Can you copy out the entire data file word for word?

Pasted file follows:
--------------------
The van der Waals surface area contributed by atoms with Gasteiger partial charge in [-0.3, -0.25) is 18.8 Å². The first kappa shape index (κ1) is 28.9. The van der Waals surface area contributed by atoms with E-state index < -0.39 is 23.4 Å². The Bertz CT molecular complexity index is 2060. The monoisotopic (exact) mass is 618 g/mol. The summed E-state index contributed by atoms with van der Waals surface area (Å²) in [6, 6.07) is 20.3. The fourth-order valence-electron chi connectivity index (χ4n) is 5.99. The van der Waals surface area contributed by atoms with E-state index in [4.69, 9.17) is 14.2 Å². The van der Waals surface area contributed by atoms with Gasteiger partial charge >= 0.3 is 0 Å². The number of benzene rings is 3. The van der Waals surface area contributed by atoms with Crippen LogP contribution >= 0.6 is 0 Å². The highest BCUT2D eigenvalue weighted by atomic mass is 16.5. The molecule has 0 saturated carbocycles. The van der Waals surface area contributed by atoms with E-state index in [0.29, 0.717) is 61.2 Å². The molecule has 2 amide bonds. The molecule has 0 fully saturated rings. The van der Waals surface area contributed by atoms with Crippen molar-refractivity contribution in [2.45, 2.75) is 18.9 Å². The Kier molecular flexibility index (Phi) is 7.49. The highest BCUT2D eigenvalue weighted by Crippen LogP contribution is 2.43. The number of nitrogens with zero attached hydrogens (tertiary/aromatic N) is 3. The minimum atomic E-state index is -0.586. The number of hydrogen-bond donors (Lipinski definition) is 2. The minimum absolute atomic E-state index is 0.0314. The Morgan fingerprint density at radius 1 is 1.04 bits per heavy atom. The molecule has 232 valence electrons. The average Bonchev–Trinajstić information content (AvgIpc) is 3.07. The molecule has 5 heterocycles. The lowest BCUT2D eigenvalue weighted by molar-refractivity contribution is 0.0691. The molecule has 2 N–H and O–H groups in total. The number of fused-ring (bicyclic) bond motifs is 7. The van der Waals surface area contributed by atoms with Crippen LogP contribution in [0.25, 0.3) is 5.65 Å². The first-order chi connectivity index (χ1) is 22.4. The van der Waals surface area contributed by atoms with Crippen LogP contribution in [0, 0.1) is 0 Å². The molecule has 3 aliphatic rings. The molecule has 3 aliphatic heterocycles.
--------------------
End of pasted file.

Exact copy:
The van der Waals surface area contributed by atoms with Gasteiger partial charge in [-0.3, -0.25) is 18.8 Å². The first kappa shape index (κ1) is 28.9. The van der Waals surface area contributed by atoms with E-state index < -0.39 is 23.4 Å². The Bertz CT molecular complexity index is 2060. The monoisotopic (exact) mass is 618 g/mol. The summed E-state index contributed by atoms with van der Waals surface area (Å²) in [6, 6.07) is 20.3. The fourth-order valence-electron chi connectivity index (χ4n) is 5.99. The van der Waals surface area contributed by atoms with E-state index in [4.69, 9.17) is 14.2 Å². The van der Waals surface area contributed by atoms with Gasteiger partial charge >= 0.3 is 0 Å². The number of benzene rings is 3. The van der Waals surface area contributed by atoms with Crippen LogP contribution >= 0.6 is 0 Å². The highest BCUT2D eigenvalue weighted by atomic mass is 16.5. The molecule has 0 saturated carbocycles. The van der Waals surface area contributed by atoms with E-state index in [0.29, 0.717) is 61.2 Å². The molecule has 2 amide bonds. The molecule has 0 fully saturated rings. The van der Waals surface area contributed by atoms with Crippen molar-refractivity contribution in [2.45, 2.75) is 18.9 Å². The Kier molecular flexibility index (Phi) is 7.49. The highest BCUT2D eigenvalue weighted by Crippen LogP contribution is 2.43. The number of nitrogens with zero attached hydrogens (tertiary/aromatic N) is 3. The minimum atomic E-state index is -0.586. The number of hydrogen-bond donors (Lipinski definition) is 2. The minimum absolute atomic E-state index is 0.0314. The Morgan fingerprint density at radius 1 is 1.04 bits per heavy atom. The molecule has 232 valence electrons. The average Bonchev–Trinajstić information content (AvgIpc) is 3.07. The molecule has 5 heterocycles. The lowest BCUT2D eigenvalue weighted by molar-refractivity contribution is 0.0691. The molecule has 2 N–H and O–H groups in total. The number of fused-ring (bicyclic) bond motifs is 7. The van der Waals surface area contributed by atoms with Crippen LogP contribution in [0.25, 0.3) is 5.65 Å². The first-order chi connectivity index (χ1) is 22.4. The van der Waals surface area contributed by atoms with Crippen LogP contribution in [0, 0.1) is 0 Å². The molecule has 3 aliphatic rings. The molecule has 3 aliphatic heterocycles.